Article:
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Wolff Olins and Path have brought a dose of Chinese medicine to London retailing with Sen, while CTM Design is piloting an interiors concept for a Chinese airliner (News, DW 14 November). How should design ensure that ‘East meets West’ is more than a simply, tired, old cliché of ‘yin and yang’?

‘Simply using the concept of “yin and yang” is a bit of a cliché – reminiscent of bad fusion food. The key to success is to use design to draw out and creatively express the relevant Eastern and Western values. Your target audiences’ needs and trigger points should help you determine which values will work best.’

Hin-Yan Wong, Strategy consultant, Rufus Leonard

‘When I first opened Yo! Sushi on London’s Poland Street the PR company wanted to headline “East meets West” and I said no, no, no, let’s do the “World’s Largest Conveyor Belt Sushi Bar” in the days when nobody had ever heard of them. Modern Japan is what I call the last great secret of the Orient, mainly because so few people have ever been there. In Yo! Sushi we never did Katakana (Japanese heirographics) or Kimonos, but with Yo! Japan, the clothing range launching in January, we’re using motifs from ancient Japan though to modern Manga. And Yotel! takes the notion of capsule hotels, but completely revamps it. I am even looking at Yo! Travel to take people to Japan to experience the food and nightlife and Onsens (bathing spas) from a Japanese perspective and at much cheaper prices than the western hotels there. I love Japan and it is an influence and inspiration, but that is all and we’ll still do things the Yo! way.’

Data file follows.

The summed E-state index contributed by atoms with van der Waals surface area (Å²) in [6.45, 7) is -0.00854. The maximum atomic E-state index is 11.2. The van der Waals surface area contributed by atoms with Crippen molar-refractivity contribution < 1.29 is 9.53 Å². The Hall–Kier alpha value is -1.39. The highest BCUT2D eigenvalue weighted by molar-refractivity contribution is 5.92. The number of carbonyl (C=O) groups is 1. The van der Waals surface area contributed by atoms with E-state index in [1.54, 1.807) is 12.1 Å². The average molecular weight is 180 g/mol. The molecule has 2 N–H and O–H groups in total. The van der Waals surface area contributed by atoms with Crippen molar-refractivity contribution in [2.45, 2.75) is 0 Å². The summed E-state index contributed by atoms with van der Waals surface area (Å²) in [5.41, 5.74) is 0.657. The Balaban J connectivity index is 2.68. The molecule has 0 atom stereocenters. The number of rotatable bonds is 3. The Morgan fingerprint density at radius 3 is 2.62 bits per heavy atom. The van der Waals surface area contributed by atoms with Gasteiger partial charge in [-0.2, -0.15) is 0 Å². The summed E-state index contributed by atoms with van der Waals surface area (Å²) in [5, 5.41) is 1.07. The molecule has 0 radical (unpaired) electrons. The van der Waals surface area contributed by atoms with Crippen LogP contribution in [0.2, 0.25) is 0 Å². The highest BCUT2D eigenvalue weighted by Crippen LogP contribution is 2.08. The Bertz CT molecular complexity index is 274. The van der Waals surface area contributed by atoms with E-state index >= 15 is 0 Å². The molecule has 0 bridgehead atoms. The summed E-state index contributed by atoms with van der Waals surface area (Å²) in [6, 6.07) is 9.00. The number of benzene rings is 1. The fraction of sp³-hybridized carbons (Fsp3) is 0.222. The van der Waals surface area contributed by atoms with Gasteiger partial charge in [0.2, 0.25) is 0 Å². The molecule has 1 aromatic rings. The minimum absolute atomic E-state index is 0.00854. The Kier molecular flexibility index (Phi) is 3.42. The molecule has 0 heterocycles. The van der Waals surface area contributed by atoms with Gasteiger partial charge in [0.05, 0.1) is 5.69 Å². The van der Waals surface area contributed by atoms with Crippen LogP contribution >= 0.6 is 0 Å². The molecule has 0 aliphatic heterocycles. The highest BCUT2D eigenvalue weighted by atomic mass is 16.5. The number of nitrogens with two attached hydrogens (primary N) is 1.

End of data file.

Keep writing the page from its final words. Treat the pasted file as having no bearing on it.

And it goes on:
Simon Woodroffe, Founder, Yo! Sushi

‘Bringing together different cultures requires empathy and style: there’s no magic formula. The core experience must be authentic: in Sen’s case, that its traditional treatments actually work. Yin and Yang is about balance, ditto a design that seeks to blend East and West. As for the so-called “Chinese airliner”, this Shanghai-based consortium isn’t designing a “Chinese” aircraft any more than Boeing designs “American” ones.’

Mark Lee, Director, Watermark

‘The commercial application of motifs from Asian culture is always superficial if the designer seeks to provide nothing more meaningful than a “look”. It may be appropriate to look East for inspiration when designing an apothecary, but I’m not sure I would want to fly Ming Dynasty Airlines: who needs economy class Feng Shui?’

Alan Yau, Founder, Wagamama and Hakkasan

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